“Profit is very different from turnover. You may get people coming in expecting half a million [in cover] across 12 months and getting much less,” he said.
“The person is quite often incredibly traumatised if claims have gone off track and at that point and they feel like it’s them against this massive company.”
The warnings come as the federal government extends financial counselling services for businesses affected by natural disaster while the Australian Financial Complaints Authority has set up a dedicated bushfires support unit.
AFCA said it expects complaints to flow through several months after bushfire conditions subside.
Australian Small Business and Family Enterprise Ombudsman Kate Carnell said while most Australian operators had policies in place for business disruption, the next few months would test of how these policies covered companies when they suffered loss of tourism or other indirect impacts due to fire conditions.
Dispute resolution with insurers can take months and Ms Carnell urged insurers to be reasonable in their assessments for those indirectly impacted.
“The problem here is the time-frames on it — these people need the money now and in the forseeable future. For a [policy] complaint to be investigated, it’s going to take six months, and therein lies the problem.”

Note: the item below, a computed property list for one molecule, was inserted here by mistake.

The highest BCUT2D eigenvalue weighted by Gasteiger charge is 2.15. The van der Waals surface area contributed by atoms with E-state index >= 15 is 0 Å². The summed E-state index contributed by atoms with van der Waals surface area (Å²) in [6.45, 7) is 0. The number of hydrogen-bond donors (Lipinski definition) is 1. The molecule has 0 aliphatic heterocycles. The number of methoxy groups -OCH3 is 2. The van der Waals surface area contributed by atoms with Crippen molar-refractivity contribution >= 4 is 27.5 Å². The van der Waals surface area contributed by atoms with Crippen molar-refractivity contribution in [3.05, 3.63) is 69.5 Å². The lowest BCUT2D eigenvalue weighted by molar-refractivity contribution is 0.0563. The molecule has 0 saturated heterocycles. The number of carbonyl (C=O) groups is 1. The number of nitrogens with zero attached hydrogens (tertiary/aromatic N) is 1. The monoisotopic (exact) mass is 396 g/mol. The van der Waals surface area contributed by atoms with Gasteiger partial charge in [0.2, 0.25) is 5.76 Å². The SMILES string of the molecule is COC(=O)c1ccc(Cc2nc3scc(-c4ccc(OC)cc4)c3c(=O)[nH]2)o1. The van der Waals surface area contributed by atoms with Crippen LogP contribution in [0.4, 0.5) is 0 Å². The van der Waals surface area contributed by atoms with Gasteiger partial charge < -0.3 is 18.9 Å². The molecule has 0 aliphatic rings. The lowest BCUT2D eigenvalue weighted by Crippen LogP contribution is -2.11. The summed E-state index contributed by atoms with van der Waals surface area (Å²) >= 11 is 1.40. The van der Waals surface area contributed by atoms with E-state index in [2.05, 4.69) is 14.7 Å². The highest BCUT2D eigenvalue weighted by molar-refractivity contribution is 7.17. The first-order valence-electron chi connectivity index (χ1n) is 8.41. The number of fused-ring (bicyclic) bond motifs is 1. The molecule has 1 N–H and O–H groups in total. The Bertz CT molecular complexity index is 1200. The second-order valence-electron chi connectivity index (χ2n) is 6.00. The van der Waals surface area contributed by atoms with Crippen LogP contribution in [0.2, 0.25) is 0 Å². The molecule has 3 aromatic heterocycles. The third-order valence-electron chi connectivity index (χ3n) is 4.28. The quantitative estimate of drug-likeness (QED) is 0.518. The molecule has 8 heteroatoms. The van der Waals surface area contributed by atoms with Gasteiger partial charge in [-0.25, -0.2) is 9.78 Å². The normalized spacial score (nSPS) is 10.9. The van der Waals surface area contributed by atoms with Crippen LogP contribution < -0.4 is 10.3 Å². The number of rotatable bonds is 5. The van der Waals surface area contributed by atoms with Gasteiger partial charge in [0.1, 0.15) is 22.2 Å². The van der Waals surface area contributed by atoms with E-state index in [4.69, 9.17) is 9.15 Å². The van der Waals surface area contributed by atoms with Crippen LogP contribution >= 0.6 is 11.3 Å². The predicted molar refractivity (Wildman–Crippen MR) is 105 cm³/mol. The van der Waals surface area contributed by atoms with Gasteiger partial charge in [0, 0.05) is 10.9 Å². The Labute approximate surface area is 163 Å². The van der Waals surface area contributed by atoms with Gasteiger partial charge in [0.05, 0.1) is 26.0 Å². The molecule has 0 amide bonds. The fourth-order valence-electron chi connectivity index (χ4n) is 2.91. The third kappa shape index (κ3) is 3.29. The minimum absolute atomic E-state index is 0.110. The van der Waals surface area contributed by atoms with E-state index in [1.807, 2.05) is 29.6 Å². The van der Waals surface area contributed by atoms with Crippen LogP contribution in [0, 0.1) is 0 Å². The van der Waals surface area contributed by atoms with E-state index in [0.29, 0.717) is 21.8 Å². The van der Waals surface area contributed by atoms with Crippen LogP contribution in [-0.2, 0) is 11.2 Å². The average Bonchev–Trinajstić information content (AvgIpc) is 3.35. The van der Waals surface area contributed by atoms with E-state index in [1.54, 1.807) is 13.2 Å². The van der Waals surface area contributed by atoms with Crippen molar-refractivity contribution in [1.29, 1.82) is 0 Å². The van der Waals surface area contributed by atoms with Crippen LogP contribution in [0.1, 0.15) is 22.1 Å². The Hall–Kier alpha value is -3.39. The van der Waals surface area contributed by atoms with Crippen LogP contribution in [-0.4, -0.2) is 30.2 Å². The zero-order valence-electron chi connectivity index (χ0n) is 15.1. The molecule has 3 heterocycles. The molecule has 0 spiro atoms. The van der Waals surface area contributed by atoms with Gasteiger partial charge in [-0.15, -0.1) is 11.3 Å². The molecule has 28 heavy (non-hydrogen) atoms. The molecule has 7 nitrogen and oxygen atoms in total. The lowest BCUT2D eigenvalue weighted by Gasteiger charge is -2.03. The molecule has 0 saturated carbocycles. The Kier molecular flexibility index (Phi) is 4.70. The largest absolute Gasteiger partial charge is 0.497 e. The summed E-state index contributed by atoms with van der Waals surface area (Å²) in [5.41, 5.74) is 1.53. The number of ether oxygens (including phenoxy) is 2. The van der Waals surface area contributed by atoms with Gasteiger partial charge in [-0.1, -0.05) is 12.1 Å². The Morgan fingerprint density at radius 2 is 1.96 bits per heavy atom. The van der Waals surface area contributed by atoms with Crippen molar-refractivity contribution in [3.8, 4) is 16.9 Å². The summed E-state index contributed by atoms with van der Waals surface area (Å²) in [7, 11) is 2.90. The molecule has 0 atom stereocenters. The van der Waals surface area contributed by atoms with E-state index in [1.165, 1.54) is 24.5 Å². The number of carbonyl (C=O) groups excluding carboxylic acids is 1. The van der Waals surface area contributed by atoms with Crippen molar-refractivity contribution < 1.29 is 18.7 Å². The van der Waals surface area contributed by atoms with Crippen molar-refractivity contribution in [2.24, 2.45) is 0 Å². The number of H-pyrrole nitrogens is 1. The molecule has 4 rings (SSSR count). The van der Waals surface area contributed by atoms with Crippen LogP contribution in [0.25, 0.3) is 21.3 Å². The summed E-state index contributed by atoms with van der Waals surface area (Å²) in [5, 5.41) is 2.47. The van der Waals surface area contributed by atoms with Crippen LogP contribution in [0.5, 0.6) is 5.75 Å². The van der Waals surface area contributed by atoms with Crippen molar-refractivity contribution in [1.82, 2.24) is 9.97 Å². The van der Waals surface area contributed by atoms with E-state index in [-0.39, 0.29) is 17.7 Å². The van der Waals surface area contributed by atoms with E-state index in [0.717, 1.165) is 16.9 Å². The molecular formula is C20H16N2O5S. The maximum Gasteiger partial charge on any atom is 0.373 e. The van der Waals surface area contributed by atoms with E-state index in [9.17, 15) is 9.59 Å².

Ms Carnell predicted the insurance implications would extend well beyond this fire season, given costs for this type of cover will likely increase.
“The great dilemma will be what the cost will be going forward, and it’s something that it’s important the government keep an eye on.”
Tourism operators are pessimistic that accommodation operators will have the cover they need.
President of the Victorian Caravan Parks Association Steve Bartlett said he expected many park operators outside the designated state of disaster areas of East Gippsland and Towong may struggling to survive the summer.
Insuring tourist parks was becoming increasingly expensive even before 2020’s fire season, he said.
“The scope of the policies is being reduced, and the cost of the policies are being increased with reduced benefits.”
The Insurance Council of Australia said “loss of attraction” insurance was common though many operators may not have anticipated the types of loss they would incur.
“There are business owners who may not have researched or understood possible risks to their business and trade and will realise that the business interruption insurance they have may not apply to their current circumstances,” a spokeswoman said.
Insurer CGU, which covers a variety of caravan park operators, said business interruption insurance covered companies when they lost power, had access to their premises blocked or damaged.
“We’re urging all our customers who have been impacted to contact as soon as possible so we can support them during this difficult time,” a spokesperson said.
Emma is the small business reporter for The Age and Sydney Morning Herald based in Melbourne.